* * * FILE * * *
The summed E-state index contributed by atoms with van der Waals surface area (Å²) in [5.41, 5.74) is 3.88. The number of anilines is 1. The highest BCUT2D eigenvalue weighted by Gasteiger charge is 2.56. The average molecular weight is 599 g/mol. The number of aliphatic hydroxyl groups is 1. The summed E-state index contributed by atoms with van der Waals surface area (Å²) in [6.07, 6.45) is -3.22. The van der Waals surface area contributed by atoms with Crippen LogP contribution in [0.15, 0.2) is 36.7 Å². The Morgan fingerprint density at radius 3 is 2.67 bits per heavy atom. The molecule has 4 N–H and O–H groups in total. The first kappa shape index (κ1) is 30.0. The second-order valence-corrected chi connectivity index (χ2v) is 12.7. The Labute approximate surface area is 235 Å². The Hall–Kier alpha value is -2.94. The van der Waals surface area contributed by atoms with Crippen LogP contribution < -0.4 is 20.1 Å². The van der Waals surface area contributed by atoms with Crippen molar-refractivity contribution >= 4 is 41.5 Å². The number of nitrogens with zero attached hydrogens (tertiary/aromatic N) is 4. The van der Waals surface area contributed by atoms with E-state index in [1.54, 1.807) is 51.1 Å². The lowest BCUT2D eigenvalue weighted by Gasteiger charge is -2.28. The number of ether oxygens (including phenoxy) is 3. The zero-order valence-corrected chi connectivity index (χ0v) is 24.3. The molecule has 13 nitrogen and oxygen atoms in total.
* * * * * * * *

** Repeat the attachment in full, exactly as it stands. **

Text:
The summed E-state index contributed by atoms with van der Waals surface area (Å²) in [5.41, 5.74) is 3.88. The number of anilines is 1. The highest BCUT2D eigenvalue weighted by Gasteiger charge is 2.56. The average molecular weight is 599 g/mol. The number of aliphatic hydroxyl groups is 1. The summed E-state index contributed by atoms with van der Waals surface area (Å²) in [6.07, 6.45) is -3.22. The van der Waals surface area contributed by atoms with Crippen LogP contribution in [0.15, 0.2) is 36.7 Å². The Morgan fingerprint density at radius 3 is 2.67 bits per heavy atom. The molecule has 4 N–H and O–H groups in total. The first kappa shape index (κ1) is 30.0. The second-order valence-corrected chi connectivity index (χ2v) is 12.7. The Labute approximate surface area is 235 Å². The Hall–Kier alpha value is -2.94. The van der Waals surface area contributed by atoms with Crippen LogP contribution < -0.4 is 20.1 Å². The van der Waals surface area contributed by atoms with Crippen molar-refractivity contribution >= 4 is 41.5 Å². The number of nitrogens with zero attached hydrogens (tertiary/aromatic N) is 4. The van der Waals surface area contributed by atoms with E-state index in [1.54, 1.807) is 51.1 Å². The lowest BCUT2D eigenvalue weighted by Gasteiger charge is -2.28. The number of ether oxygens (including phenoxy) is 3. The zero-order valence-corrected chi connectivity index (χ0v) is 24.3. The molecule has 13 nitrogen and oxygen atoms in total.